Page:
I spent more time trying to make up my mind on how I felt about “Ocean Blue” than I spent actually watching the film. The Carol Morley-directed flick is an adaptation of the Martin Amis novel “Night Train,” chronicling veteran detective Mike Hoolihan’s investigation into the murder of an esteemed astrophysicist. The main difference between the two works is that Amis’ book is a comical parody of detective fiction. “Out of Blue” takes itself too seriously, going all in on its chilling atmosphere, but making its inclusion of the numerous parodic elements found in the source material feel pretentious and cliche.
For a narrative that requires a character-driven focus, the film does a very lackluster job of developing an interesting cast. Hoolihan (Patricia Clarkson), the protagonist, is a decidedly stoic character who rarely divulges information about her past. The idea that she isn’t a compelling protagonist makes sense based on her characterization, but from a narrative standpoint, it just ends up shackling the audience to the perspective of a character to whom they have little attachment.
Other characters don’t fare much better than Hoolihan, with most of them spouting inorganic dialogue that quickly dissipates into little more than a persistent droning on the screen. The several philosophical monologues littered throughout feel vaguely smug as well, as though the movie is patting itself on the back for its own superficial intellect. A few of the characters manage to get a smartly written line out every once in a while, but those instances only illuminate the rest of the script’s faults. Despite the film’s persistently serious tone, it manages a few welcome moments of dry comedy that liven things up just a tad and remind the viewer that this movie was, in fact, based on a parody of the detective genre.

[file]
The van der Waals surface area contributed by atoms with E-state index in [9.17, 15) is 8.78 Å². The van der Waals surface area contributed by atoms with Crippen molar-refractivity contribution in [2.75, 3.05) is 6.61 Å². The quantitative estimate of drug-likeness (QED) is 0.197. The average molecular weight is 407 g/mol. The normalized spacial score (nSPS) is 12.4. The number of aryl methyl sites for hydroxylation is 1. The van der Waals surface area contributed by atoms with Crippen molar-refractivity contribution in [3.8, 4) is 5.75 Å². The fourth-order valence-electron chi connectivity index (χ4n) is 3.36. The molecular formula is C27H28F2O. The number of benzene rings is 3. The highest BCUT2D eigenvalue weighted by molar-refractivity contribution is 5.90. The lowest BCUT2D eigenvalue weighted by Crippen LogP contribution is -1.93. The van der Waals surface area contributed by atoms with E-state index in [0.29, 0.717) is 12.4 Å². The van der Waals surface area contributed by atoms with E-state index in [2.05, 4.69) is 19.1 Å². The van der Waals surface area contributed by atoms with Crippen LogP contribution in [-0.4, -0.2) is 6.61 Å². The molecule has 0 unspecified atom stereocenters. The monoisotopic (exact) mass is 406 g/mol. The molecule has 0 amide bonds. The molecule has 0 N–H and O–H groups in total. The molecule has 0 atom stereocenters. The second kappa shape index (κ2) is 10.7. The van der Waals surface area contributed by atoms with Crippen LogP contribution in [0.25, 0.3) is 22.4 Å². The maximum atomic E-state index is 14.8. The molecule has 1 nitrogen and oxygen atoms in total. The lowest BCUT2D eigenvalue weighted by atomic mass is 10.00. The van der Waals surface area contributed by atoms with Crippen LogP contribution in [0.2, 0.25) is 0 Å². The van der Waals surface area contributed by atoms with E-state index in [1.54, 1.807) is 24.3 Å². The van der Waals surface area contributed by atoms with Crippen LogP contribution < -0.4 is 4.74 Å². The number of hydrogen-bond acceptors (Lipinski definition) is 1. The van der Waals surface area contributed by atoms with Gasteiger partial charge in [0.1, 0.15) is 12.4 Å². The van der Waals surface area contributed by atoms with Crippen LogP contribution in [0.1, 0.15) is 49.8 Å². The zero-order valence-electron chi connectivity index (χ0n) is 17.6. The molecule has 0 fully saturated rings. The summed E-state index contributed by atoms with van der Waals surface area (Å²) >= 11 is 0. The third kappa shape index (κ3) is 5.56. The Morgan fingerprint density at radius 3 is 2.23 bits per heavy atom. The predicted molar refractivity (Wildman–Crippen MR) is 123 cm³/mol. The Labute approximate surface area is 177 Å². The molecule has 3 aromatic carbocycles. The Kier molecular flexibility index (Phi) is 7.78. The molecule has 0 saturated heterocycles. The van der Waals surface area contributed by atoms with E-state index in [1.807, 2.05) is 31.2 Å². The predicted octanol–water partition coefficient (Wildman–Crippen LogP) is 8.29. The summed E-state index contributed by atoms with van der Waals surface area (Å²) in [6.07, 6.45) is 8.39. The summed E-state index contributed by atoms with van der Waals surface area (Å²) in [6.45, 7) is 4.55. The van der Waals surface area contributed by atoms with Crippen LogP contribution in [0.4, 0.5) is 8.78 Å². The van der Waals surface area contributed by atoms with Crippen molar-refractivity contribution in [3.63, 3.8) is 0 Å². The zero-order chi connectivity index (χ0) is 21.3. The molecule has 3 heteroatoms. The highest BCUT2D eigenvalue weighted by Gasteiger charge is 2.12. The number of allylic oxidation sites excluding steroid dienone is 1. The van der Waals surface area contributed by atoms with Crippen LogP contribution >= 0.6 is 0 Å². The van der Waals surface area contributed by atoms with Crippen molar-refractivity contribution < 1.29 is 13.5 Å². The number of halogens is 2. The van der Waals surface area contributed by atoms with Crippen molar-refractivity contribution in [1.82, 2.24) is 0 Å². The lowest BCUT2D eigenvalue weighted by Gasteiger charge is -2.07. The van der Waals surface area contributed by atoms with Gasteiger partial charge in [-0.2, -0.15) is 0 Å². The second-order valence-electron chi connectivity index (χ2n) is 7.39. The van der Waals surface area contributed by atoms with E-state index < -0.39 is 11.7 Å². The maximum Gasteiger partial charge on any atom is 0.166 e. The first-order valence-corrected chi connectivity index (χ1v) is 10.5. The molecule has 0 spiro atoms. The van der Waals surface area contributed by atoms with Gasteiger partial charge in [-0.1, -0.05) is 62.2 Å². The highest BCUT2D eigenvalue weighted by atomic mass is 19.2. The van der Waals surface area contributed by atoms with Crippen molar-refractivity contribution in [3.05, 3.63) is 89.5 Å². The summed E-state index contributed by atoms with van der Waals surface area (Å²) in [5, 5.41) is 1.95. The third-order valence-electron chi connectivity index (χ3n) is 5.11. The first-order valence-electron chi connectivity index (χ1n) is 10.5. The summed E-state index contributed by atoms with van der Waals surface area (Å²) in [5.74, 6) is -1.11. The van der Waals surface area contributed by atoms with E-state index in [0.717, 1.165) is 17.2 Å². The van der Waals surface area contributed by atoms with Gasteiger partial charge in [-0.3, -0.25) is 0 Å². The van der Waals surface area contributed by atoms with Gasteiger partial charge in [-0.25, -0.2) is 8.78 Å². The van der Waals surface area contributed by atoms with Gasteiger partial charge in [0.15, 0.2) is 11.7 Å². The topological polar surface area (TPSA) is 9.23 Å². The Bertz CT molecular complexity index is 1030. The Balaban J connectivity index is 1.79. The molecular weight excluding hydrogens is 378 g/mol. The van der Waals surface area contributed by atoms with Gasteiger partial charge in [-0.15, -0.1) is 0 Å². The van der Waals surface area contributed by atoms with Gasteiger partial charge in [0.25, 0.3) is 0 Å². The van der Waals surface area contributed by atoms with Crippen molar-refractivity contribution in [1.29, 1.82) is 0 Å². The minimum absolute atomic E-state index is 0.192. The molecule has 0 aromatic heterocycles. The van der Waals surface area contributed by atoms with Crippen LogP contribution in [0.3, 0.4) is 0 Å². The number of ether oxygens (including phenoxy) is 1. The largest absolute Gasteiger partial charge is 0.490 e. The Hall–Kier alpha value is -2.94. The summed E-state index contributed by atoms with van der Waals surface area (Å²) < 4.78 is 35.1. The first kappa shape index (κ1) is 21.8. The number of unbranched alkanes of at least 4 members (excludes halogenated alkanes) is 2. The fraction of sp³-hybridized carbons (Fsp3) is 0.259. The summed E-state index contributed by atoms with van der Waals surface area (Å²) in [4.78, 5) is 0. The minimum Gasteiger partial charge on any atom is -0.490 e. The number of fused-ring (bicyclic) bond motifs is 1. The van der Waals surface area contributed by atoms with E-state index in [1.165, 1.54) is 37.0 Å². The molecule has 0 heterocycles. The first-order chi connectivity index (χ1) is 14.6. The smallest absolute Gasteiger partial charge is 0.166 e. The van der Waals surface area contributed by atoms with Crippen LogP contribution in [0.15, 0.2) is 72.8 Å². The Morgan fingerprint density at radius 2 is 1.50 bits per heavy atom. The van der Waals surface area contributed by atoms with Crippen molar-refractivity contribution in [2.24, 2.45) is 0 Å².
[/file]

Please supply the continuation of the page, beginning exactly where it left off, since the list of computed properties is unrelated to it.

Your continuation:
Moving past its narrative flaws, there’s actually quite a bit to respect about “Out of Blue” as a general experience. The film makes great use of its visual palette, as the cold blues befit the narrative’s lonely, existential focus. The sound design is excellent as well, keeping the viewer on edge with unexpected moments that pierce its own intimate silence. These elements, coupled with off-kilter editing and a muddled narrative, make “Out of Blue” almost feel like a dream. It barely makes sense, but it makes you feel something all the same.
The most important thing to understand about “Out of Blue” is that you should not watch it for the story. Filled with confusing characterization and bizarre sequences, the movie attempts to dress its relatively simplistic mystery in so many layers of ambiguity that it nearly defies comprehension. Instead, you’re here for style more than anything else. Once you start to accept the movie as little more than a two-hour trip-fest, it’s a lot easier to digest and enjoy.
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